At the typical COP gathering, the hosts promise that a turning point has been reached. They talk of the need for action but do nothing that comes close to matching the scale and urgency of the challenge. The climate crisis reveals a crisis of diplomacy and global politics.
By Dr Gareth Dale, Senior Lecturer in Political Economy, Brunel University London.
The climate-political calendar has blessed 2021 with two major events, and the discrepancy between them could not be more striking. The first, in the summer, saw the publication of the latest report by the Intergovernmental Panel on Climate Change (IPCC). IPCC reports are essentially the product of scientists, albeit with some interference from politicians.
The picture painted by the climate scientists could hardly be more alarming. Due to anthropogenic climate change, as well as habitat destruction, many species of plant and animal are joining the dodo every single week. Even if greenhouse gas emissions were to halt tomorrow, substantial future heating is baked in for around four decades, due to oceanic thermal inertia—and this is even before we get to the dangers of positive feedback mechanisms (albedo decline, oceanic methane release, and suchlike). At current projections, the best guess is that the planet is heading, by the end of the century, for a rise of three degrees (Celsius) above the pre-industrial norm, which even sober and sceptical publications such as the Economist magazine warn would be truly disastrous. And the longer the emissions continue, the greater the risk of triggering tipping points in Earth systems that could include ice sheet disintegration, a stalling of thermohaline circulation, and conceivably even the destabilisation of seafloor methane hydrates that would propel the planet toward a hothouse state.
‘Climate emergency,’ then, is the appropriate term, and even an understatement. We are presently mourning the death of the Holocene, never to be resurrected. The Holocene isn’t simply an arcane category of interest only to geologists. It’s the stable and benign climatological era that cradled human civilisation for 11,000 years—its entire recorded history. Aside from a few cave paintings, every known human document, from Ancient Mesopotamia and the Indus Civilisation onward to the twentieth century, was produced during the Holocene, but it is no more. Ahead lie much stormier climes.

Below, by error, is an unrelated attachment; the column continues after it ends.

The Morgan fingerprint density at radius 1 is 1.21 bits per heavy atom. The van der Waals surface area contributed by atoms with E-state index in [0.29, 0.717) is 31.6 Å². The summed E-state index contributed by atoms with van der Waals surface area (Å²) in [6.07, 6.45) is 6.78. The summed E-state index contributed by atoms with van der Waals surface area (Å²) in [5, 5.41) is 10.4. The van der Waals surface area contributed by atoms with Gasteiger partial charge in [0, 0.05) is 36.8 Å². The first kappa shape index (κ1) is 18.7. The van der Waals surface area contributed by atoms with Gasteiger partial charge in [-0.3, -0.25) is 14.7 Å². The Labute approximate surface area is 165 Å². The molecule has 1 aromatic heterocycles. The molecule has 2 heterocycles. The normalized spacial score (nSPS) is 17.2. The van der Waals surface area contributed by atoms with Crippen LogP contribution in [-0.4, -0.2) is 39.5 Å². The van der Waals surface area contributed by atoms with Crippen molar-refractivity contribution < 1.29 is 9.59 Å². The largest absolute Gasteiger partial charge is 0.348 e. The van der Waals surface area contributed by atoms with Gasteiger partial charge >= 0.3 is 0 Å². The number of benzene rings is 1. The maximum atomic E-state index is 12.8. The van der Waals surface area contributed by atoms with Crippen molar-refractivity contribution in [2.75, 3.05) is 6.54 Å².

Some locations are right in the path of the storm, Pakistan being a case in point. The recently published assessment by the USA’s security agencies ranks it in the group of eleven countries most vulnerable to climate change. By some accounts it is the world’s fifth most vulnerable nation. Global heating was a major contributing factor to the plagues of locusts that devastated eastern Pakistan last year, as unusually warm and wet conditions in the Arabian Peninsula had created their ideal breeding conditions. The better-known threats to the region include heatwaves, intensifying monsoons, and glacial melting that is set to exacerbate flooding and landslides in the short term, and drought in the long term. By 2050, if the IPCC’s predictions are accurate, Pakistan will be running dry.
What, then, of the other major climate-political event taking place this year? I’m referring to the twenty-sixth annual meeting of the Conference of Parties (COP26), to which Glasgow plays host in early November. The COP meetings are chiefly for lawmakers and diplomats, with some input from scientists and NGOs. At the typical COP gathering, the hosts promise that a turning point has been reached. But the words are empty. Some governments brandish graphs that purport to demonstrate that their nation has reduced its emissions, but they generally exclude the emissions embodied in imported goods, as well as those from international aviation and shipping. If a single graph can sum up our plight, without deceit, it’s one in which the measured quantity of atmospheric carbon dioxide is plotted against the annual meetings of the COP. This graph shows the lawmakers and diplomats meeting, and meeting again, while the carbon dioxide line rises, and continues its remorseless rise. It reminds us that policymakers and business leaders have known of climate change for decades, they’ve convened and reconvened, they’ve talked of the need for action but have done nothing that comes close to matching the scale and urgency of the challenge.